James Bond: The Spectre of a Boozehound

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007 is many things – a near superhero, seemingly unafraid of death or anything else; a relentless womanizer, though occasionally heartbroken; and, of course, an inveterate boozer. One part connoisseur, one part super-functional alcoholic, there was a time when he appeared to never let the opportunity pass to show off his knowledge of all types of fermented beverages.

As of this writing, just a week before the worldwide release of the 24th canonical James Bond film on November 6, we don’t know for sure what JB will be imbibing in his newest adventure, although reports of an olive brine-infused dirty martini made with Belvedere Vodka have been circulating. We can tell you that, while a couple of true loves have come and gone through James Bond’s world over six decades of novels and films, his deep and intense relationship with booze is likely to remain eternal. What follows is a brief education on Mr. Bond and his deeply committed relationship with demon alcohol.

Shaken, not stirred

Ask any cocktail snob and they will tell you that, generally speaking, cocktails that do not feature fruit juices should be stirred, not shaken. Shaking is said to harm the taste of gin and “cloud” drinks  of all types with ice crystals, making them a tad less pretty. James Bond’s creator, Ian Fleming – a snob of the highest order but not exactly a cocktail snob in the modern sense – simply detested stirred drinks and wanted them all shaken, all the time. So, when Bond ordered a martini, it was always shaken and never stirred. Personally, we think he’s wrong about gin martinis but right about vodka martinis.

The 21st century Bond derided the shaken/stirred controversy in the funniest line in 2006’s“Casino Royale” (“Do I look like I give a damn?” said a thoroughly stressed out 007 to a clueless barman.) He does, however, look on admiringly watching a shaken martini being made in 2012’s “Skyfall.”

First times and changing tastes

In Bond’s 1962 film debut, “Dr. No,” the first drink served to the movie James Bond was the shaken vodka martini. Shockingly, however, it was served in a very small Tom Collins glass. Wrong, wrong, wrong. The first drink James Bond ordered in the first James Bond novel, 1953’s “Casino Royale,” was an Americano, a personal favorite of this cocktail hound featuring Campari, sweet vermouth and soda water. Moving through the decades, the first drink Bond ordered in the 2006 film adaptation and series reboot was a Mount Gay rum and soda.. .a nod to the Caribbean resort he was staying in, no doubt. Fleming, a resident of Jamaica, might have appreciated the choice.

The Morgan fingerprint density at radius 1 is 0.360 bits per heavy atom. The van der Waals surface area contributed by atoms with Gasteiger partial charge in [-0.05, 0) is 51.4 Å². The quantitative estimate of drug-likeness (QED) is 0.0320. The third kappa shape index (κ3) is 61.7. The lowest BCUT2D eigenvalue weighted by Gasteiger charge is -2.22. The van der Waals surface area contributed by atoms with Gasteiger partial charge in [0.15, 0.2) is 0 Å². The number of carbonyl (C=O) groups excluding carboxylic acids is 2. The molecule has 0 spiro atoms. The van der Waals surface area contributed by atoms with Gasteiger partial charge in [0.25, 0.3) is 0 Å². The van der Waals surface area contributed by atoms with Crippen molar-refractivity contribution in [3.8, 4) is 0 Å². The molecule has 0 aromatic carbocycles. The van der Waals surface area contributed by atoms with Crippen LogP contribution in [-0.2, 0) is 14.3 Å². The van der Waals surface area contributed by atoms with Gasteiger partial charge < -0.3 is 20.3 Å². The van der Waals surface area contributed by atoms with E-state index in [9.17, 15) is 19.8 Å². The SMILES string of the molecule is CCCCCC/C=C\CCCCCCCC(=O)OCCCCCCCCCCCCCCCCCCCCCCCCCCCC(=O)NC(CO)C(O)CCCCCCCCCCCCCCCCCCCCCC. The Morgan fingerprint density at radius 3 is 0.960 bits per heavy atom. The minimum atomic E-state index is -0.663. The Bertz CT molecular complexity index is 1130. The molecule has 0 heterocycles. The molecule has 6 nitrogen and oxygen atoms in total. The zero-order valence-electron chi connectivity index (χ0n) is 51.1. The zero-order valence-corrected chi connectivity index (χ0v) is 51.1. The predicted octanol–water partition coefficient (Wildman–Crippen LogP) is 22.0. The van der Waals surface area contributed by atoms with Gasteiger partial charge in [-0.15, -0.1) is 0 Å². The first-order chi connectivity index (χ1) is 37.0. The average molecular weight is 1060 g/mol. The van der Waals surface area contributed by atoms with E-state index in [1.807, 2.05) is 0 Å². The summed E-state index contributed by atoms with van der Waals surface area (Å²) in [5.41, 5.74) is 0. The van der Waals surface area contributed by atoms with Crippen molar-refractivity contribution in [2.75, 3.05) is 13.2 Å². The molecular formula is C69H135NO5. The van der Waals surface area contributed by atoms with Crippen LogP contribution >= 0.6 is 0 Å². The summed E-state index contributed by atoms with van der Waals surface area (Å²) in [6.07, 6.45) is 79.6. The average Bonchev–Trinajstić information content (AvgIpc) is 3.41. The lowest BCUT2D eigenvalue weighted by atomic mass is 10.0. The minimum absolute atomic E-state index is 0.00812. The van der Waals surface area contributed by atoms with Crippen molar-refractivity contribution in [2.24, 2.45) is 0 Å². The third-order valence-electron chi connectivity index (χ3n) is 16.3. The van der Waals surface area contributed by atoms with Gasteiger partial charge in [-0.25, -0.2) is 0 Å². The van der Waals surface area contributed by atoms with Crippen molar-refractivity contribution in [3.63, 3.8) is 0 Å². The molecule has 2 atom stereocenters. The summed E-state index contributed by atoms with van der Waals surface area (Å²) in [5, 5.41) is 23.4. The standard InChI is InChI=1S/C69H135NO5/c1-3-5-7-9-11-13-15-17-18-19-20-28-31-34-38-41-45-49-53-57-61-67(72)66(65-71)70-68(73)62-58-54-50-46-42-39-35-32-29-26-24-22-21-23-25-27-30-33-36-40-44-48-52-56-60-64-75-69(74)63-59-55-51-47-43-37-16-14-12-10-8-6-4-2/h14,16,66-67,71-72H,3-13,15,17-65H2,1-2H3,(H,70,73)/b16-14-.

In the novels, Bond’s real favorite booze appeared to be bourbon in various forms. He drank lots and lots of bourbon — among many other things, of course. Indeed, except for a brief health kick described to humorous effect in the novel “Thunderball,” the James Bond of the novels never seems to stop drinking.

Goldfinger-gray-suit

Of course, man does not live by hard liquor alone. The Sean Connery-era movie Bond never seemed to touch beer; then thought of as a working man’s refresher. He did, however, knock back a Red Stripe or two in the novel “Dr. No” and you could see many bottles of it onscreen in the Jamaica-based 1962 film.

Today’s movie Bond seems to lean towards whoever’s paying for the marketing synergy, whether boosting Heineken beer in a lighthearted commercial or swigging the aforementioned Belvedere Vodka. Fleming, the pro-capitalist, would have approved, but Fleming the snob might have had mixed feelings about vulgar movie studios and their love of branding pimpery.

Attitude adjustment?

Looking at the more recent Daniel Craig 007 entries, it’s clear that Bond, the dashing bon vivant who had time to ensure that his cocktails were made precisely to his specifications, has left us. He has been replaced by an often troubled fellow who is less concerned that his booze taste perfect and more likely to engage in drinking games involving a live scorpion, or trying not to let the bad guy force you to shoot a woman in the head while aiming for a shot glass of 50-year-old Maccallan single malt.

Whether or not Bond spends his next movie imbibing nothing but dirty martinis and Heineken, or perhaps mixes thing up with several other drinks like he does in so many of the books, we do hope he gets more pleasure from his onscreen beverages.

Back in 2013, the British Medical Journal declared the literary Bond a Level 3 boozer who would probably not make it past Ian Fleming’s 57-year lifespan. If that’s the case, it’s better to enjoy all those drinks. We can’t help hoping that’s exactly what Bond does as he once again takes on his most hated enemies yet at the Special Executive for Counter-intelligence, Terrorism, Revenge and Extortion. If your life is going to be a constant question of whether your drinking or your relentless acts of violent daring-do are going to kill you first, you might as well enjoy yourself.

  

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